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School board discusses COVID-19 impact

11 WCS schools have virus-related closures

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Jason Golden (copy)

WCS Superintendent Jason Golden speaks at a meeting in 2019.

The Williamson County Schools Board of Education met for its monthly work session Thursday, appropriately spending a large chunk of time talking about COVID-19 impacts and future plans as eleven schools currently have full or partial closures due to the virus.

Most recently, the district reported that as of 11 a.m. Monday, 138 students and 41 staff members were in isolation due to a positive test, and 2,305 students and 118 staff members in quarantine due to close contact with a positive case.

Brentwood and Centennial high schools spent part of last week in remote learning, and this week, while Centennial returned to campus, Brentwood High in addition to Franklin High, Nolensville High, Ravenwood High, Summit High, Brentwood Middle, Fairview Middle, sixth-graders at Heritage Middle and third- through fifth-graders at Westwood Elementary spent all or some of the week remotely.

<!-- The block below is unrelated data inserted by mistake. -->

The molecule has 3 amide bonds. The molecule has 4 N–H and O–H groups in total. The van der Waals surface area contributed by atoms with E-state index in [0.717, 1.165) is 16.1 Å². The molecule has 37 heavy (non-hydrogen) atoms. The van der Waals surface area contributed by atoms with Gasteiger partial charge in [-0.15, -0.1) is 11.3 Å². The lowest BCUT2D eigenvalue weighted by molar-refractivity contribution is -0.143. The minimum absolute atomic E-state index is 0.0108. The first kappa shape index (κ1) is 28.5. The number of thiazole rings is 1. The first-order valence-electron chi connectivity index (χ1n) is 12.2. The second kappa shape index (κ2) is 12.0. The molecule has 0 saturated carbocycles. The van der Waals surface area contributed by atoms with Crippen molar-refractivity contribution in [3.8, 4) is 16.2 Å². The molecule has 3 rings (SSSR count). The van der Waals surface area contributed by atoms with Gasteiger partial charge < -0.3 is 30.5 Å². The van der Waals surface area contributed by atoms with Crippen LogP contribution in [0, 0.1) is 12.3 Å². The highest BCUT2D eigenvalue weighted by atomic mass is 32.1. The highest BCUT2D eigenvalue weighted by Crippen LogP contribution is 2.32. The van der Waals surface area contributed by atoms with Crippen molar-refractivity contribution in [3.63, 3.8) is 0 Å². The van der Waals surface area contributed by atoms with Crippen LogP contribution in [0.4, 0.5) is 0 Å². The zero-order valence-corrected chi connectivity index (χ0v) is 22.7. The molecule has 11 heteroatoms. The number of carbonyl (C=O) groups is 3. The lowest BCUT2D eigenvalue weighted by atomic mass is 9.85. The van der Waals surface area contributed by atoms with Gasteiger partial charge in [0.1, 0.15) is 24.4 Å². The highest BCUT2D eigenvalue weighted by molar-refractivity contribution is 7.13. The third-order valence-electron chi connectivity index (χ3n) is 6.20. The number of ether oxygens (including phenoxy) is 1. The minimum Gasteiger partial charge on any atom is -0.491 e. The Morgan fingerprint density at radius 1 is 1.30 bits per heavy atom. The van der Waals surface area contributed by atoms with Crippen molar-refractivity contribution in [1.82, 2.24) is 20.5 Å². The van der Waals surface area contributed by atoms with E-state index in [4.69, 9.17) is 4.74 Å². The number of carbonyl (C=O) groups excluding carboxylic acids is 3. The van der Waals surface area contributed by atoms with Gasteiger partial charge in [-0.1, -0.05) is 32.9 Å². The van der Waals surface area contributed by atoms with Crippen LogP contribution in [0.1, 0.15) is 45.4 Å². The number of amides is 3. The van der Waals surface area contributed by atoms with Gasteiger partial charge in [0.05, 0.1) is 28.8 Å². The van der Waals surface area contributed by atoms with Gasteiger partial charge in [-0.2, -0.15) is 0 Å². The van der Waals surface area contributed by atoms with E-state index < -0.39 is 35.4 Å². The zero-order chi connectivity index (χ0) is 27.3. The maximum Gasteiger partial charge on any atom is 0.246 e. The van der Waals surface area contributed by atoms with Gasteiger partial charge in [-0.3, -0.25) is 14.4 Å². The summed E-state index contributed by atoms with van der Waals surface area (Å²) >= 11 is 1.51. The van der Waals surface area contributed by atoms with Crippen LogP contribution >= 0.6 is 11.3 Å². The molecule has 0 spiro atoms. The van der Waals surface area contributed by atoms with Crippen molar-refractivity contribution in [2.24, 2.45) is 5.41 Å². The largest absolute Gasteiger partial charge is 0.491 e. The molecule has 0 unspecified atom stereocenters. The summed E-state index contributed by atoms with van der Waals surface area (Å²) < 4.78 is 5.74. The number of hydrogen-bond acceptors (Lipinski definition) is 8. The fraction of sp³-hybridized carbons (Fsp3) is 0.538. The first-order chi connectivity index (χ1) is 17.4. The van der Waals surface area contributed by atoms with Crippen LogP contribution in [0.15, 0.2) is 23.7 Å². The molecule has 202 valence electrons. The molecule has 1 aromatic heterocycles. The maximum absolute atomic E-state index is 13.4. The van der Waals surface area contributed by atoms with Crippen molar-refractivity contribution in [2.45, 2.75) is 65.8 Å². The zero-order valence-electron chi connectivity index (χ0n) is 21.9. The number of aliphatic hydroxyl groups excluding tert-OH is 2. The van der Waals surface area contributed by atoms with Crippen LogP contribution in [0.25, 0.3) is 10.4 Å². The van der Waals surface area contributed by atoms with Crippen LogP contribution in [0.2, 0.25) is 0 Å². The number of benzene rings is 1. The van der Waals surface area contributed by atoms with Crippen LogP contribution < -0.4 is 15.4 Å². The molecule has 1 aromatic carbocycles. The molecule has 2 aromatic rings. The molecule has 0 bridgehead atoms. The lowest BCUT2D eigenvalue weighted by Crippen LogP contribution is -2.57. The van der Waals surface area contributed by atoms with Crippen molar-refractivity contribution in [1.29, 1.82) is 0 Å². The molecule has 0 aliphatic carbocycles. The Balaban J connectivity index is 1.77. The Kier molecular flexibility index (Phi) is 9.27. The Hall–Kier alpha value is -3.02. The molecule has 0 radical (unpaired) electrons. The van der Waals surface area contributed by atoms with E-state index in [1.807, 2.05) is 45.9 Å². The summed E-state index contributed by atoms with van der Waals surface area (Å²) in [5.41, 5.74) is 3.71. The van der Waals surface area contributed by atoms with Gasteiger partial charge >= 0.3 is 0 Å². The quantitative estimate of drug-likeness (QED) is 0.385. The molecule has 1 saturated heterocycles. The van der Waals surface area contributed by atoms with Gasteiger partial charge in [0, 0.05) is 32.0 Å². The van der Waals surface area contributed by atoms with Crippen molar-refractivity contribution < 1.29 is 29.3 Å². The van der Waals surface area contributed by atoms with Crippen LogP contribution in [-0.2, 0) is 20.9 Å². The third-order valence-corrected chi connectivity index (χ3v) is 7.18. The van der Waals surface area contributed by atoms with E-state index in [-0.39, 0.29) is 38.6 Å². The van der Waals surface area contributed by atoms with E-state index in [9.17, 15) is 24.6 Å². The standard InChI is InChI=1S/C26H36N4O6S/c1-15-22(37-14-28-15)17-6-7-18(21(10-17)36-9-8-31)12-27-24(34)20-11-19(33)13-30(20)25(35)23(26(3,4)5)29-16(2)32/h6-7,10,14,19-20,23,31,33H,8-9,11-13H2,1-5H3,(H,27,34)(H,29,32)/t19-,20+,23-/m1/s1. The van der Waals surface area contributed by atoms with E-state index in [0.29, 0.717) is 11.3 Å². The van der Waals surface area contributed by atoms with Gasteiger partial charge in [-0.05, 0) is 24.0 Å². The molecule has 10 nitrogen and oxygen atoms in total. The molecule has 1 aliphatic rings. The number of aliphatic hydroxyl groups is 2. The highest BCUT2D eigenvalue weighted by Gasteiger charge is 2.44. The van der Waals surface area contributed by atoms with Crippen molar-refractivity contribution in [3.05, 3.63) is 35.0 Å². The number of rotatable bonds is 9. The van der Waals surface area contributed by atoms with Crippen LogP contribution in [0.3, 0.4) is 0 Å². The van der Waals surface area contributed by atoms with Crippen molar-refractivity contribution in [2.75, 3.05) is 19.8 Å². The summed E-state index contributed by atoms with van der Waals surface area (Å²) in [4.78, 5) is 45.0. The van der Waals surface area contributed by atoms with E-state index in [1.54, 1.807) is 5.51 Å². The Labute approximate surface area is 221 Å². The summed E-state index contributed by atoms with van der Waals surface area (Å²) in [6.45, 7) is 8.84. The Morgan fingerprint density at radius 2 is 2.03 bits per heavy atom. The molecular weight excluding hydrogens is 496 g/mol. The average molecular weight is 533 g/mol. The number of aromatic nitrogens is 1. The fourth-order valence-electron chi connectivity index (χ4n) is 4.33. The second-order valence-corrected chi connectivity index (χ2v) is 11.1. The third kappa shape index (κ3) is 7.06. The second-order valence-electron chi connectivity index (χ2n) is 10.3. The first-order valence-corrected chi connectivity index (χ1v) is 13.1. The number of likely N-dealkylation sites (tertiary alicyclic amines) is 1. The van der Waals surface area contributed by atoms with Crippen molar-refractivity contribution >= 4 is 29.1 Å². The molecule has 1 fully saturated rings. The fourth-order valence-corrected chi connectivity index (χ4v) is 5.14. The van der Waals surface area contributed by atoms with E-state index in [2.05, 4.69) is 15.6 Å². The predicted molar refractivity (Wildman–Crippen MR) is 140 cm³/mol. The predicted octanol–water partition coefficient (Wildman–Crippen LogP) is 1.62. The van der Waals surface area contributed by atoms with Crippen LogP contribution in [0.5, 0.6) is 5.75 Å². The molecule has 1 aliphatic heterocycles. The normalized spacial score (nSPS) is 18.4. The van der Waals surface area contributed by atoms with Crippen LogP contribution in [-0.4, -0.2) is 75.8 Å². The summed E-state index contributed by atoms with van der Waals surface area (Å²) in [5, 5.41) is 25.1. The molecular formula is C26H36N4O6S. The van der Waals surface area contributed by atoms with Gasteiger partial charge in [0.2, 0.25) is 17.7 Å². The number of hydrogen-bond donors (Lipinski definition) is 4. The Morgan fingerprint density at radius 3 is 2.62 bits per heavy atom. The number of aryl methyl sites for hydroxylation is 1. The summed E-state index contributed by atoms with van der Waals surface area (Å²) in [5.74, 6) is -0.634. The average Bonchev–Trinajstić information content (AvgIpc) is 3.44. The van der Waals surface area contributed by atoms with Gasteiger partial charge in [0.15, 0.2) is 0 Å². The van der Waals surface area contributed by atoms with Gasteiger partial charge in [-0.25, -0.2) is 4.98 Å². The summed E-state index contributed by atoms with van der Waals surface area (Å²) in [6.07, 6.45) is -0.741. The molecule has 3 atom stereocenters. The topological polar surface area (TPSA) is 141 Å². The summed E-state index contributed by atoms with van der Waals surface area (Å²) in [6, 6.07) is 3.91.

District 9 board member Rick Wimberly shared on social media Thursday that Longview Elementary and a class and early childhood at Jordan Elementary have also gone remote. He shared that Franklin High, Ravenwood High, Brentwood Middle and a class at Jordan Elementary will all continue remote learning through Thanksgiving break. The district will report updated COVID-19 numbers on Tuesday.